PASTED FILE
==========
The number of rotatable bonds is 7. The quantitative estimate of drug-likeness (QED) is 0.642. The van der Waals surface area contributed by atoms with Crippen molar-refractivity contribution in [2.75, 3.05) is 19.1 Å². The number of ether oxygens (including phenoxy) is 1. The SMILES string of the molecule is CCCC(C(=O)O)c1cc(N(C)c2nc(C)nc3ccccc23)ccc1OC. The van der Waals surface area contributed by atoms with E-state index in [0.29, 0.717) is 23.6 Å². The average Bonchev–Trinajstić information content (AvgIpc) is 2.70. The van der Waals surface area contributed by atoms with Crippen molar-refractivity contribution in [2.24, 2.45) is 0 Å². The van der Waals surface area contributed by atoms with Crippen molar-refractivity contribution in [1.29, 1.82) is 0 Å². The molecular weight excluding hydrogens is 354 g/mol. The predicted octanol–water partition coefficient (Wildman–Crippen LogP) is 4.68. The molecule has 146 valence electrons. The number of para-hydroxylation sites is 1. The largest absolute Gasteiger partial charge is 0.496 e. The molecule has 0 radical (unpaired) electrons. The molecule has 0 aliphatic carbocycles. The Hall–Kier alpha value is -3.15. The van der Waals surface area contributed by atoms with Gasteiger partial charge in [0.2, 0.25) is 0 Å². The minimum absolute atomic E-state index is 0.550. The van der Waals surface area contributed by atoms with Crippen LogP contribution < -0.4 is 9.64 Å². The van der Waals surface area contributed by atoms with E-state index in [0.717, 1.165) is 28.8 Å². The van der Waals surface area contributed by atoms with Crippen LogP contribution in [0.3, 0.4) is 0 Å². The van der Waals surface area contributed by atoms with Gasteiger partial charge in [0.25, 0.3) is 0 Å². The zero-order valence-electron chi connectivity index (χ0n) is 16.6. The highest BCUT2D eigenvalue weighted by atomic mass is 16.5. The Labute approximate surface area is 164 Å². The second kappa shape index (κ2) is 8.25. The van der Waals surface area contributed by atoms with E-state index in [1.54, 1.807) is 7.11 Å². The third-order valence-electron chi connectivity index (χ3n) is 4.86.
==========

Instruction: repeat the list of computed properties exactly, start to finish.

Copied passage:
The number of rotatable bonds is 7. The quantitative estimate of drug-likeness (QED) is 0.642. The van der Waals surface area contributed by atoms with Crippen molar-refractivity contribution in [2.75, 3.05) is 19.1 Å². The number of ether oxygens (including phenoxy) is 1. The SMILES string of the molecule is CCCC(C(=O)O)c1cc(N(C)c2nc(C)nc3ccccc23)ccc1OC. The van der Waals surface area contributed by atoms with E-state index in [0.29, 0.717) is 23.6 Å². The average Bonchev–Trinajstić information content (AvgIpc) is 2.70. The van der Waals surface area contributed by atoms with Crippen molar-refractivity contribution in [2.24, 2.45) is 0 Å². The van der Waals surface area contributed by atoms with Crippen molar-refractivity contribution in [1.29, 1.82) is 0 Å². The molecular weight excluding hydrogens is 354 g/mol. The predicted octanol–water partition coefficient (Wildman–Crippen LogP) is 4.68. The molecule has 146 valence electrons. The number of para-hydroxylation sites is 1. The largest absolute Gasteiger partial charge is 0.496 e. The molecule has 0 radical (unpaired) electrons. The molecule has 0 aliphatic carbocycles. The Hall–Kier alpha value is -3.15. The van der Waals surface area contributed by atoms with Gasteiger partial charge in [0.2, 0.25) is 0 Å². The minimum absolute atomic E-state index is 0.550. The van der Waals surface area contributed by atoms with Crippen LogP contribution < -0.4 is 9.64 Å². The van der Waals surface area contributed by atoms with E-state index in [0.717, 1.165) is 28.8 Å². The van der Waals surface area contributed by atoms with Crippen LogP contribution in [0.3, 0.4) is 0 Å². The van der Waals surface area contributed by atoms with Gasteiger partial charge in [0.25, 0.3) is 0 Å². The zero-order valence-electron chi connectivity index (χ0n) is 16.6. The highest BCUT2D eigenvalue weighted by atomic mass is 16.5. The Labute approximate surface area is 164 Å². The second kappa shape index (κ2) is 8.25. The van der Waals surface area contributed by atoms with E-state index in [1.54, 1.807) is 7.11 Å². The third-order valence-electron chi connectivity index (χ3n) is 4.86.